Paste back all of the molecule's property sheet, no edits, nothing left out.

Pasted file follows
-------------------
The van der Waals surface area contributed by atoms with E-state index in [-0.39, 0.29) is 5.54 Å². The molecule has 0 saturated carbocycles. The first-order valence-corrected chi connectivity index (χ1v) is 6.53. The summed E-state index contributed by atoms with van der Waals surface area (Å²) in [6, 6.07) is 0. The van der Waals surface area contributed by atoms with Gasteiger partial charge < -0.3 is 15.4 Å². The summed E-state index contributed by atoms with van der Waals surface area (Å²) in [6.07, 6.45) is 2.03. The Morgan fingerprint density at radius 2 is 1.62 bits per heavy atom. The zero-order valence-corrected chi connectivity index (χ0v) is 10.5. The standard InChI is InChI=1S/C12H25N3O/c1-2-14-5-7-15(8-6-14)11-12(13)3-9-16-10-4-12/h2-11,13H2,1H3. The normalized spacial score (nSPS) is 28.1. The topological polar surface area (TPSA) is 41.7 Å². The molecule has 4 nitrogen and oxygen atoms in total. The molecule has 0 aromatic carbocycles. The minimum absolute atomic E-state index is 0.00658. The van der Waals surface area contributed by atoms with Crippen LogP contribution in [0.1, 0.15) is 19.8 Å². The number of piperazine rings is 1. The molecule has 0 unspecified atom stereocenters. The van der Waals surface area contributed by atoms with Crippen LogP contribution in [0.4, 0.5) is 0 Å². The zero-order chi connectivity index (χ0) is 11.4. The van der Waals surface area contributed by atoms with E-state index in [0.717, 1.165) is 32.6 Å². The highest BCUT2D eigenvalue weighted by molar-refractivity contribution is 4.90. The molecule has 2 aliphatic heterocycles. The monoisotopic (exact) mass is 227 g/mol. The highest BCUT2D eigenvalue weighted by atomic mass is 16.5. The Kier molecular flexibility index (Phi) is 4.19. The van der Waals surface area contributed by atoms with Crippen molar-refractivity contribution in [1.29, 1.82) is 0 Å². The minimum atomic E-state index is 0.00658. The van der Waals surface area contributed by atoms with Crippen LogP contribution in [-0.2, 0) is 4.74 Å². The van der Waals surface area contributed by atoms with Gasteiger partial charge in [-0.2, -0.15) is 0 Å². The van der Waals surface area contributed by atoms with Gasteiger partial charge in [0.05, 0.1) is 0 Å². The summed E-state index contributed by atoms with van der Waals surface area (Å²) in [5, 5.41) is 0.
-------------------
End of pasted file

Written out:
The van der Waals surface area contributed by atoms with E-state index in [-0.39, 0.29) is 5.54 Å². The molecule has 0 saturated carbocycles. The first-order valence-corrected chi connectivity index (χ1v) is 6.53. The summed E-state index contributed by atoms with van der Waals surface area (Å²) in [6, 6.07) is 0. The van der Waals surface area contributed by atoms with Gasteiger partial charge < -0.3 is 15.4 Å². The summed E-state index contributed by atoms with van der Waals surface area (Å²) in [6.07, 6.45) is 2.03. The Morgan fingerprint density at radius 2 is 1.62 bits per heavy atom. The zero-order valence-corrected chi connectivity index (χ0v) is 10.5. The standard InChI is InChI=1S/C12H25N3O/c1-2-14-5-7-15(8-6-14)11-12(13)3-9-16-10-4-12/h2-11,13H2,1H3. The normalized spacial score (nSPS) is 28.1. The topological polar surface area (TPSA) is 41.7 Å². The molecule has 4 nitrogen and oxygen atoms in total. The molecule has 0 aromatic carbocycles. The minimum absolute atomic E-state index is 0.00658. The van der Waals surface area contributed by atoms with Crippen LogP contribution in [0.1, 0.15) is 19.8 Å². The number of piperazine rings is 1. The molecule has 0 unspecified atom stereocenters. The van der Waals surface area contributed by atoms with Crippen LogP contribution in [0.4, 0.5) is 0 Å². The zero-order chi connectivity index (χ0) is 11.4. The van der Waals surface area contributed by atoms with E-state index in [0.717, 1.165) is 32.6 Å². The highest BCUT2D eigenvalue weighted by molar-refractivity contribution is 4.90. The molecule has 2 aliphatic heterocycles. The monoisotopic (exact) mass is 227 g/mol. The highest BCUT2D eigenvalue weighted by atomic mass is 16.5. The Kier molecular flexibility index (Phi) is 4.19. The van der Waals surface area contributed by atoms with Crippen molar-refractivity contribution in [1.29, 1.82) is 0 Å². The minimum atomic E-state index is 0.00658. The van der Waals surface area contributed by atoms with Crippen LogP contribution in [-0.2, 0) is 4.74 Å². The van der Waals surface area contributed by atoms with Gasteiger partial charge in [-0.2, -0.15) is 0 Å². The van der Waals surface area contributed by atoms with Gasteiger partial charge in [0.05, 0.1) is 0 Å². The summed E-state index contributed by atoms with van der Waals surface area (Å²) in [5, 5.41) is 0.